Tuesday, June 2, 2009
Album Review: Wilco (The Album)
Drama seems to follow some people around like a horde of gnats will plague an outfielder. Ever since the breakup of alt-country pioneers Uncle Tupelo, Wilco frontman Jeff Tweedy has seen his fair share of drama. Sometimes the drama seemed self caused (he's consistently dismissed band members, seemingly often out of boredom). Sometimes he was just a victim of circumstances (Wilco's 2001 masterpiece, Yankee Hotel Foxtrot, was famously rejected by the band's label, and they were immediately dismissed from the label's roster). Whatever the cause, the guy hasn't been able to avoid the drama. Whether from his 15+ years of media fueled feuding with Uncle Tupelo co-frontman Jay Farrar, or the aforementioned situation with YHF, Tweedy's work has often found it's way to the spotlight.
What this story won't tell you is that, generally, Tweedy's music is almost always damn good. After two consecutive albums (YHF along with 2004's uneven, but often brilliant, A Ghost Is Born) that delved into studio experimentation, 2007's Sky Blue Sky was a return to performance based material. Whether this return was welcome or not depends on who you talk to; reviews were somewhat mixed. I thought it was a great throwback. With the addition of avent-garde guitarist Nels Cline, the band's jams were now accompanied by an accomplished musician who added a sound that was fairly unique to the genre. Now, with the same lineup on two consecutive albums for the first time in the bands' history, Wilco releases Wilco (The Album).
First things first: is this album self titled? Or is it a poke at self titled albums; a tongue in cheek rib? I'm inclined to think the latter, because the first track is called Wilco (The Song). After asking the listener "Do you dabble in depression, is someone twisting a knife in your back?", Tweedy comes in with the refrain "Wilco will love you baby". If this sounds like an advertisement, it's because it is. But it's not real; it's a (fairly humorous) jab at the "rocking opener". The gist is that Wilco understands a successful album needs to start with a blistering opener to catch the listener's ear, but they aren't going to catch your ear without making fun of you. The punchline is that, despite the self-referential (self-deprecating?) lyrics, the song really is catchy.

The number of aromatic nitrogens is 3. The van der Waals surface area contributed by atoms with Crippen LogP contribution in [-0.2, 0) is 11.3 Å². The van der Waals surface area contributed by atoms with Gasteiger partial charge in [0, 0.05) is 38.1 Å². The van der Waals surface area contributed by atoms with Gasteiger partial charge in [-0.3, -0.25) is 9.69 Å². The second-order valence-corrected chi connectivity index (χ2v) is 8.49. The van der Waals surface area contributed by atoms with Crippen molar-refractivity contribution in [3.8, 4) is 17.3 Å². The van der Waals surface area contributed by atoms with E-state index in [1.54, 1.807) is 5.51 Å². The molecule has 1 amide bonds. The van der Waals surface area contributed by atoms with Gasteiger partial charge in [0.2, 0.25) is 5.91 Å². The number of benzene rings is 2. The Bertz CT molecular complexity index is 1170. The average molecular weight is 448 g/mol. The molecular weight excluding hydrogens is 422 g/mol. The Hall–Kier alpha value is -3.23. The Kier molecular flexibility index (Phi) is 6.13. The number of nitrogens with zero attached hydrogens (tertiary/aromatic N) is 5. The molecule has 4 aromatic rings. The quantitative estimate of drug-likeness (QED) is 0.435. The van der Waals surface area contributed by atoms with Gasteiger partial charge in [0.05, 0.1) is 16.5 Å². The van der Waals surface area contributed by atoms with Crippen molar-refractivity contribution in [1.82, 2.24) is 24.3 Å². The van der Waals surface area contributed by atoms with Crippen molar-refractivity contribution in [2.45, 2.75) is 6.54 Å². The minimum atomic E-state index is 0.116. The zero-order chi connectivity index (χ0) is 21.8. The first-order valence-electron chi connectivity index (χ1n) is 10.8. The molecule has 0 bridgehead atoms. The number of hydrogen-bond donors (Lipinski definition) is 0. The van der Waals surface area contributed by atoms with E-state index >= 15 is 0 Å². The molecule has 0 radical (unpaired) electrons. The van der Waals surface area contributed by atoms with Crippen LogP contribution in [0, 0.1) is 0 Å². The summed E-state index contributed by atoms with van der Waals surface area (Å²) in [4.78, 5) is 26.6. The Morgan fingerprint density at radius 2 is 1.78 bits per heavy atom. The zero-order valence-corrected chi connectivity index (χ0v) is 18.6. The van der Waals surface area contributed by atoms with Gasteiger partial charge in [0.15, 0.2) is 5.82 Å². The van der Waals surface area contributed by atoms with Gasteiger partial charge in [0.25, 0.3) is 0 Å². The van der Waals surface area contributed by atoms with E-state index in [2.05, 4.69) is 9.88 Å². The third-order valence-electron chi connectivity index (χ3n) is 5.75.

Second track, Deeper Down, is classic Wilco (whatever that is). It starts with a quietly strummed acoustic guitar, but slowly builds into something much more sonically exciting. Black Bull Nova sounds like the band still hasn't gotten past the sound they developed on AGIB (which certainly isn't a bad thing), while Tweedy explores some dark lyrical territory. "There’s blood in the trunk, I can’t calm down" he laments, taking the point of view of a freshly minted murderer.
After that, the album settles into a traditional groove. Songs flow at a graceful, comfortable pace. Much like Sky Blue Sky, there is an air of familiarity to these songs, but they're still interesting enough to make an impact. The much hyped duet with Leslie Feist, You And I, is a simple acoustic pop song that explores the depth of a relationship. Again, nothing groundbreaking, just really, really good.
I think the bottom line with Wilco is that, no matter the sound they're employing, they have an uncanny ability to communicate with music like few bands are. Tweedy is able to say more with one strum of his guitar or one verse of words than most musicians are able to say in an entire song. At this point in their careers, I'm not sure that Wilco is capable of doing anything new. But with the ability to create an album as good as this one, I'm not sure that I really want them to try anyway.
You And I